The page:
Acupuncture alleviates schizophrenia. Harbin First Specialized Hospital (China) researchers determined that acupuncture enhances the effects of the antipsychotic medication clozapine in the relief of refractory schizophrenia. [1] The study compared clozapine combined with acupuncture with clozapine monotherapy. The total effective rate in the acupuncture integrative medicine group was 94.3% compared with 73.3% in the drug monotherapy group. Patients in the acupuncture group experienced fewer adverse effects with a rate of 8.6% compared with 36.7% in the drug monotherapy group. The researchers conclude that acupuncture combined with clozapine is safe, reliable, and worthy of recommendation.

A total of 65 patients diagnosed with refractory schizophrenia were recruited for the study and were randomly assigned to group 1 or group 2. Group 1 was comprised of 15 male and 15 female patients, ages 24–52, years with a disease duration of 4–13 years. Group 2 was comprised of 11 male and 14 female patients, ages 23–53 years, with a disease duration of 3–12 years. There were no significant differences in baseline characteristics between the two groups (p>0.05).

Each patient’s condition was adequately maintained before enrolment into the study. Exclusion criteria included: serious organ damage or pathological changes, inability to tolerate the treatment methods used in the study, intellectual disability, inability to complete the 12-week study period.

 

Medicine
All participants were prescribed clozapine, an antipsychotic and a drug of choice for the treatment of refractory schizophrenia. All patients were started on a dose of 50 mg, taken morning and evening, in divided doses. The dosage was increased gradually over the course of a week to a maximum of 200–500 mg daily according to the severity of each patient’s symptoms. In addition, the participants in group 2 received acupuncture treatment administered at the following primary acupoints:

  • Baihui (GV20)
  • Sishencong (MHN1)
  • Shangxing (GV23)
  • Shuigou (GV26)
  • Fengchi (GB20)
  • Fengfu (GV16)
  • Hegu (LI4)
  • Taichong (LV3)
  • Zusanli (ST36)

The following secondary acupoints were added according to each patient’s individual symptoms:

  • For patients with auditory hallucinations, Yifeng (TB17), Tinggong (SI19), and Tinghui (GB2) were added.
  • For patients with visual hallucinations, Zanzhu (BL2) and Yuyao (MHN6) were added.
  • For patients suffering from delusions, Dazhui (GV14) and Taodao (GV13) were added.

Sterile 0.30 × 50 mm needles were selected and inserted. Needles were inserted obliquely into points on the head at a 15-degree angle from the skin, and perpendicularly into points on the limbs at a 90-degree angle from the skin. Needles were retained for 30 minutes and manipulated once during this timeframe. Treatment was administered five days a week with each course consisting of 10 treatments. A total of six courses were administered over 12 weeks.

 

Results
Outcome measures for the study included the PANSS (Positive and Negative Syndrome Scale), the BPRS (Brief Psychiatric Rating Scale), the total treatment effective rate, and the incidence of adverse effects. The PANSS is a scale designed to assess positive and negative symptoms in schizophrenia and psychosis and is considered a gold standard for gauging the efficacy of antipsychotic medications. Higher PANSS scores are indicative of more severe symptomatology. Before treatment, mean PANSS scores were 97.2 in group 1 and 88.4 in group 2. Following 12 weeks of treatment, these scores fell to 48.5 and 32.4 respectively.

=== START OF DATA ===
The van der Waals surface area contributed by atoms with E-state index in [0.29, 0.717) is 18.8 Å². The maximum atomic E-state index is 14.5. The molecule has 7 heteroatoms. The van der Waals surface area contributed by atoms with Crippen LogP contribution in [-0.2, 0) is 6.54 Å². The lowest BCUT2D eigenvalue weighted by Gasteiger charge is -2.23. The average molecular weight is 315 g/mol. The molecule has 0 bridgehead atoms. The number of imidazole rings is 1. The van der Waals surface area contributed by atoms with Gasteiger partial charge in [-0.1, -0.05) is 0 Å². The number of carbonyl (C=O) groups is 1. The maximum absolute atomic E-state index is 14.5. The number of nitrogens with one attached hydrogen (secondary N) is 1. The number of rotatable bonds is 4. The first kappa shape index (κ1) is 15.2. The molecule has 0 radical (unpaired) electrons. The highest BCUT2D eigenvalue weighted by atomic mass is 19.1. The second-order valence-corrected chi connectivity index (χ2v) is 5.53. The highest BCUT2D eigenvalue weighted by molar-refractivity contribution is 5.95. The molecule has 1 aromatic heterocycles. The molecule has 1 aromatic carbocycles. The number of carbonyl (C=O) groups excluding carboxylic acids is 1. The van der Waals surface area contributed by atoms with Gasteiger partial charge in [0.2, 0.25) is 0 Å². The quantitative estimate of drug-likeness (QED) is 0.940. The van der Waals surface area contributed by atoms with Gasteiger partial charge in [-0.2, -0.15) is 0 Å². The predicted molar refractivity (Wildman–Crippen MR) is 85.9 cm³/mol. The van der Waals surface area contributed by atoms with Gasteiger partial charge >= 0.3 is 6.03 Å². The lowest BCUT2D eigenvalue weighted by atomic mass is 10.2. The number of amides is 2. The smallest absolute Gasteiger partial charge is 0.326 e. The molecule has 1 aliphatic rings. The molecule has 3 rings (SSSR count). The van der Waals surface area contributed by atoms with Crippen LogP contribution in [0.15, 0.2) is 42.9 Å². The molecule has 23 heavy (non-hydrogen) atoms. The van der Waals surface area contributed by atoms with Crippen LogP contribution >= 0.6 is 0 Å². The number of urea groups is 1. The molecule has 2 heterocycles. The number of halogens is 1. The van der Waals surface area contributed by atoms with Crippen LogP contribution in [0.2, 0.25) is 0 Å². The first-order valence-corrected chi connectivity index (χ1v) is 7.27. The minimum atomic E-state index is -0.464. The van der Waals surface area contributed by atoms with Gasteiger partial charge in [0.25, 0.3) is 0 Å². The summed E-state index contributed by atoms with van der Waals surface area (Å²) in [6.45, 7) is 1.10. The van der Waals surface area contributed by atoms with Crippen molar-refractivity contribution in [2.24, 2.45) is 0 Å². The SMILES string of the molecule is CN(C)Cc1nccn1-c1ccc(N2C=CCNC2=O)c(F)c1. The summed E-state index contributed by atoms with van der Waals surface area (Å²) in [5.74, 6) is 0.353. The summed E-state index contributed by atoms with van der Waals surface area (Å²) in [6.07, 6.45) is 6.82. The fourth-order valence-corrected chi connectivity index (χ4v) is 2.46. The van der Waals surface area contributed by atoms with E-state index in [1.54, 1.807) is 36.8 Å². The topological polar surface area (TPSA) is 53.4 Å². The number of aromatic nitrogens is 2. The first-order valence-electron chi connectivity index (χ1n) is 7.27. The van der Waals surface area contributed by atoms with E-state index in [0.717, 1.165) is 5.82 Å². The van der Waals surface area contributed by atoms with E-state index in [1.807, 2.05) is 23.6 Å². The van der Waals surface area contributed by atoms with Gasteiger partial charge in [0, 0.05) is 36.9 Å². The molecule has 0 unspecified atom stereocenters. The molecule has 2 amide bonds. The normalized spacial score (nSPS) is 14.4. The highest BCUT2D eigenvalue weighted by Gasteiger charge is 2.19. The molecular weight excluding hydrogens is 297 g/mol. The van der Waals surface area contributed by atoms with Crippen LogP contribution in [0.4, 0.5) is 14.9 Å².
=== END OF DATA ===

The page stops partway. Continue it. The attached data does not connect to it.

The BPRS is used to assess a range of psychiatric symptoms, including those associated with mood, behavior, mannerisms, unusual thoughts, and hallucinations, etc. Each symptom is rated on a scale of 1–7, with 1 indicating an absence of that particular symptom and higher scores indicating increased severity. Before treatment, mean BPRS scores were 81.2 in group 1 and 80.2 in group 2. Following 12 weeks of treatment, these scores fell to 65.1 and 52.9 respectively. Both groups experienced significant improvements in PANSS and BPRS scores following treatment (p<0.01). Improvements were significantly greater in the acupuncture integrative medicine group (p<0.05).

The total effective rate for each treatment was calculated. In patients with an improvement in BPRS scores of >60%, the treatment effect was classified as excellent. In patients with an improvement in BPRS scores of 20–60%, the treatment effect was classified as good. In patients with improvements in BPRS scores of <20%, the treatment effect was classified as poor. The number of excellent and good cases were added together to give the total effective rate.

In group 1, there were 15 excellent, 7 good, and 8 poor cases, giving a total effective rate of 22/30 (73.3%). In group 2, there were 27 excellent, 6 good, and 2 poor cases, giving a total effective rate of 33/35 (94.3%). The difference between the two groups was considered statistically significant (p<0.01).

Adverse effects were monitored throughout the study. These included symptoms such as elevated heart rate, dry mouth, somnolence, and weight gain. In group 1, 11 patients experienced adverse effects, giving an incidence of 36.7%. In group 2, only 3 patients experienced adverse effects, giving an incidence of 8.6%. The difference between the two groups was determined statistically significant (p<0.01).

The results of this study indicate that acupuncture is a useful adjunct to the antipsychotic medication clozapine for the treatment of refractory schizophrenia. It has the potential to enhance efficacy and reduce the incidence of adverse reactions and is worthy of clinical consideration.

 

Reference:
1. Liao Yanping (2019) Effect of acupuncture and moxibustion combined with clozapine in the treatment of refractory schizophrenia. Heilongjiang Science Vol.10 (6) pp.50-51.

 

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